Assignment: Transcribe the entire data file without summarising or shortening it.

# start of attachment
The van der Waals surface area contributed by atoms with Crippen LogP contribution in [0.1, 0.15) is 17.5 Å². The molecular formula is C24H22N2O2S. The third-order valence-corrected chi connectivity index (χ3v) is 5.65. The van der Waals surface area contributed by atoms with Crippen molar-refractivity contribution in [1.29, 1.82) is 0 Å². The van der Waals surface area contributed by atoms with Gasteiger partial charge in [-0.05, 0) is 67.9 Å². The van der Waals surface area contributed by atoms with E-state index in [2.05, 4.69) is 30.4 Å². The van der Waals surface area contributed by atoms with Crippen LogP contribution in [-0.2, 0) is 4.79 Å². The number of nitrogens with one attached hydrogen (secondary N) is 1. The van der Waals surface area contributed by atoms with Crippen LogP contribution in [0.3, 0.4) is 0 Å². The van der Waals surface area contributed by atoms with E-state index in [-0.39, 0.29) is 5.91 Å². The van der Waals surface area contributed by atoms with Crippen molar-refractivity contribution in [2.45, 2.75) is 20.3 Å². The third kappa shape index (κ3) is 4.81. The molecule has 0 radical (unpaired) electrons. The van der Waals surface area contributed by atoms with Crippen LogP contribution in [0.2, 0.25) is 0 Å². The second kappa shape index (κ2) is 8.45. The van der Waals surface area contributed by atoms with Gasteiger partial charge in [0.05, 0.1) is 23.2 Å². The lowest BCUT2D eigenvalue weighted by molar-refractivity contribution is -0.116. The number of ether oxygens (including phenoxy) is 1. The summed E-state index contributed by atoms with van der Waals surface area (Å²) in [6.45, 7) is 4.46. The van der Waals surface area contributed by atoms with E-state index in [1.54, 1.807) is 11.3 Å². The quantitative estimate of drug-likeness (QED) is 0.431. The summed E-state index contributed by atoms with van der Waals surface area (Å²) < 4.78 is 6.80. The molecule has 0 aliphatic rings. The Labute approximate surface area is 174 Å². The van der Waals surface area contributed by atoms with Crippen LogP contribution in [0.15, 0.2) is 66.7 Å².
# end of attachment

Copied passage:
The van der Waals surface area contributed by atoms with Crippen LogP contribution in [0.1, 0.15) is 17.5 Å². The molecular formula is C24H22N2O2S. The third-order valence-corrected chi connectivity index (χ3v) is 5.65. The van der Waals surface area contributed by atoms with Crippen molar-refractivity contribution in [1.29, 1.82) is 0 Å². The van der Waals surface area contributed by atoms with Gasteiger partial charge in [-0.05, 0) is 67.9 Å². The van der Waals surface area contributed by atoms with E-state index in [2.05, 4.69) is 30.4 Å². The van der Waals surface area contributed by atoms with Crippen LogP contribution in [-0.2, 0) is 4.79 Å². The number of nitrogens with one attached hydrogen (secondary N) is 1. The van der Waals surface area contributed by atoms with Crippen LogP contribution in [0.3, 0.4) is 0 Å². The van der Waals surface area contributed by atoms with E-state index in [-0.39, 0.29) is 5.91 Å². The van der Waals surface area contributed by atoms with Crippen molar-refractivity contribution in [2.45, 2.75) is 20.3 Å². The third kappa shape index (κ3) is 4.81. The molecule has 0 radical (unpaired) electrons. The van der Waals surface area contributed by atoms with Crippen LogP contribution in [0.2, 0.25) is 0 Å². The second kappa shape index (κ2) is 8.45. The van der Waals surface area contributed by atoms with Gasteiger partial charge in [0.05, 0.1) is 23.2 Å². The lowest BCUT2D eigenvalue weighted by molar-refractivity contribution is -0.116. The number of ether oxygens (including phenoxy) is 1. The summed E-state index contributed by atoms with van der Waals surface area (Å²) in [6.45, 7) is 4.46. The van der Waals surface area contributed by atoms with E-state index in [1.54, 1.807) is 11.3 Å². The quantitative estimate of drug-likeness (QED) is 0.431. The summed E-state index contributed by atoms with van der Waals surface area (Å²) < 4.78 is 6.80. The molecule has 0 aliphatic rings. The Labute approximate surface area is 174 Å². The van der Waals surface area contributed by atoms with Crippen LogP contribution in [0.15, 0.2) is 66.7 Å².